Gardner’s paper revisits the League of Nation’s investigation into the export of forced workers from Liberia to the sugar islands in the 1930s, placing it within the broader context of Liberia’s increasingly marginalized position in West African trade. Thiesen-Mark’s project examines the use of vagrancy laws to increase the labor supply available to mid-size farms in Liberia in the 1960s, focusing particularly on cooperation between paramount chiefs and the Liberian government. Van Waijenburg’s paper explores the place and significance of forced labor for colonial tax building strategies, complementing the predominantly labor market-oriented interpretations of the coercion schemes. Finally, Sara Lowes and Eduardo Montero’s contribution employs sophisticated econometric techniques to assess the long-term effects of the Congo Free State’s violent rubber extraction regime.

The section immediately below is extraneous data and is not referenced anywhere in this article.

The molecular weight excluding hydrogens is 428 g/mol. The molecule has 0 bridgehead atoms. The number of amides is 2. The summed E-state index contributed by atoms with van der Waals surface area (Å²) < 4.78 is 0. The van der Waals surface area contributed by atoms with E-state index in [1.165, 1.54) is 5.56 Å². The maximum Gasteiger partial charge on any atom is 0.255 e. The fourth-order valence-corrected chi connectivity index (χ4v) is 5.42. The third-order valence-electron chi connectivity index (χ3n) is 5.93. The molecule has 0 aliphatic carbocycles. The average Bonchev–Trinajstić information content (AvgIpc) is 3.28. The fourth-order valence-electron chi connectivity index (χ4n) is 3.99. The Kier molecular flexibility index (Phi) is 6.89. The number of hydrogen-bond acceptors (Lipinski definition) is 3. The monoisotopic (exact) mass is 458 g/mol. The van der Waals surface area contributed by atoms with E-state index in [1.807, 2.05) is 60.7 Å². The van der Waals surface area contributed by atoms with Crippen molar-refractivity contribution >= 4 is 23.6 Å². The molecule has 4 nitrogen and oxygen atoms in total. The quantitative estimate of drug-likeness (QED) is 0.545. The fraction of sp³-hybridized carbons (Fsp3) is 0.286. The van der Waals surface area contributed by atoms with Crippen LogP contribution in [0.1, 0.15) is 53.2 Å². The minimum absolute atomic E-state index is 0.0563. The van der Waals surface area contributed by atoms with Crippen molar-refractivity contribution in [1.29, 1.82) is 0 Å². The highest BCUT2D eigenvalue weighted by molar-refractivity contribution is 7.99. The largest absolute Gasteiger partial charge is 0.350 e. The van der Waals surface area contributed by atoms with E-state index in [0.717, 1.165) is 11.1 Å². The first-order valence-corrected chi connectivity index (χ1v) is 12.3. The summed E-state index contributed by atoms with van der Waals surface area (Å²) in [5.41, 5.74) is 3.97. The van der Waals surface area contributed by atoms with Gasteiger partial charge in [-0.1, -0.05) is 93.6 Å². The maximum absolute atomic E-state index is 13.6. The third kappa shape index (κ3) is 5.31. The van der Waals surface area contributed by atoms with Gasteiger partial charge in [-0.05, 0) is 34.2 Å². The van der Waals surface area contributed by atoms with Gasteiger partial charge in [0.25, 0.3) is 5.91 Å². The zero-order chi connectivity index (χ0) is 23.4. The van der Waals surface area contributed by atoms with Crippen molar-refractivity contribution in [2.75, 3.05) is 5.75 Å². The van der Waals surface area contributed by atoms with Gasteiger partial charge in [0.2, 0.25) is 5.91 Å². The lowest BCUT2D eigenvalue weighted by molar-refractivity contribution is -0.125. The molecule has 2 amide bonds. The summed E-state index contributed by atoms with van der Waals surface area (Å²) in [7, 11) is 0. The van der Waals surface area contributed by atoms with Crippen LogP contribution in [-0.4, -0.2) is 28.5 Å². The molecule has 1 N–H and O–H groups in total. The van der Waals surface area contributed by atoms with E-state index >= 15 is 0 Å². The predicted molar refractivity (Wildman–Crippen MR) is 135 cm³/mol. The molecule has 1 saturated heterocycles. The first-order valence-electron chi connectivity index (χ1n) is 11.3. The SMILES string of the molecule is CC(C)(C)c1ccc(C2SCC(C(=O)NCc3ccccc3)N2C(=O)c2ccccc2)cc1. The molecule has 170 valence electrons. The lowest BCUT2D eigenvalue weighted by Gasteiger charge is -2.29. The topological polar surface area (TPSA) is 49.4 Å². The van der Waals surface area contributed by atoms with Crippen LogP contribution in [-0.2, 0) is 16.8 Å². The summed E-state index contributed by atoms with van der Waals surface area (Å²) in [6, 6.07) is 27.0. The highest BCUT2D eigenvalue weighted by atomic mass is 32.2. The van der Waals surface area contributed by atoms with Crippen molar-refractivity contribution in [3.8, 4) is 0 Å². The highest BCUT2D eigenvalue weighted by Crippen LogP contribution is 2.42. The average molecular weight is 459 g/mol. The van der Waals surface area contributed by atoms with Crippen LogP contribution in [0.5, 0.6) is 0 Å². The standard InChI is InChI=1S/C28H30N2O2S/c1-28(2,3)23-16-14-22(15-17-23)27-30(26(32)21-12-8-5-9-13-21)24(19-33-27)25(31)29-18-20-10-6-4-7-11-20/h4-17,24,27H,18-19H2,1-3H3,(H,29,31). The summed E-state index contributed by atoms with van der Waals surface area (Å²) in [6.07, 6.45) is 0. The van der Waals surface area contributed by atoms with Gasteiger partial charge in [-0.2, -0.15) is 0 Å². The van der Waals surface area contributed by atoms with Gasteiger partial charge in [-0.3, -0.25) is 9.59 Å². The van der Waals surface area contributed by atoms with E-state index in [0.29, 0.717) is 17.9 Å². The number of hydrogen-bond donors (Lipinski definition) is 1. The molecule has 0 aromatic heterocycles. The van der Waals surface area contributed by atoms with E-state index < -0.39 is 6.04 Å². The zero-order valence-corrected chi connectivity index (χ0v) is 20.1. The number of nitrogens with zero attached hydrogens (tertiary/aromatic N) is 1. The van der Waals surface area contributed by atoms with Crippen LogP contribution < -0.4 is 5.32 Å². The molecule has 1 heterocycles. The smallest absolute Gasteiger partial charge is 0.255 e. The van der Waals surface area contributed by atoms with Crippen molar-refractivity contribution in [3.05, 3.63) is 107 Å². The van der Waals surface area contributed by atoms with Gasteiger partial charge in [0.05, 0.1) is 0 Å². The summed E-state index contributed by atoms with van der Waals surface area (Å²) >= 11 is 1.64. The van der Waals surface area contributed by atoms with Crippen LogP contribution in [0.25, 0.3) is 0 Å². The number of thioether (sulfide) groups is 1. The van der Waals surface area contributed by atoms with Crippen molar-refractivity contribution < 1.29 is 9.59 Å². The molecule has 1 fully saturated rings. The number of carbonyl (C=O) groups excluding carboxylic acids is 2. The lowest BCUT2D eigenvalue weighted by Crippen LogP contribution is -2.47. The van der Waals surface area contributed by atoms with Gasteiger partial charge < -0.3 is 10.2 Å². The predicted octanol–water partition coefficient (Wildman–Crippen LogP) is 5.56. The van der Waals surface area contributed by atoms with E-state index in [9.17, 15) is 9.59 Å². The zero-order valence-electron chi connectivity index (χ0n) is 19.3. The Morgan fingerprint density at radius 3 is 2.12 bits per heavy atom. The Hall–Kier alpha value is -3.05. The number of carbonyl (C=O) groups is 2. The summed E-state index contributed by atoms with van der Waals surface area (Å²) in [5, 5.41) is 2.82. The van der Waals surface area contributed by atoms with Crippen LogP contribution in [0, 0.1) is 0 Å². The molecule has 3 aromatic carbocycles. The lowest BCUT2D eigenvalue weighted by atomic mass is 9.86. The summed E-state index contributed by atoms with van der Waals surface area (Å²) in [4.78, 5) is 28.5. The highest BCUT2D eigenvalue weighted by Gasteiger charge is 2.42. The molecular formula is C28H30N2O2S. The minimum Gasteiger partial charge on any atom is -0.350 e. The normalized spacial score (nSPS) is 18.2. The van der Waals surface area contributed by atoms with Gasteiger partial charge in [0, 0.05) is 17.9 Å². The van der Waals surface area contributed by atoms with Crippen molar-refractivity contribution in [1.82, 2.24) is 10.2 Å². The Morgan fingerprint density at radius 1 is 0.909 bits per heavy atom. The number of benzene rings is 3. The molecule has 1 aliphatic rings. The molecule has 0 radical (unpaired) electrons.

With this interdisciplinary panel we set out to deepen conversations between qualitative and quantitative approaches to the history of forced labor. More generally, we hope that our focus on the potential complementarity of different (methodological) approaches will build bridges between the work of historians, economic historians, and economists.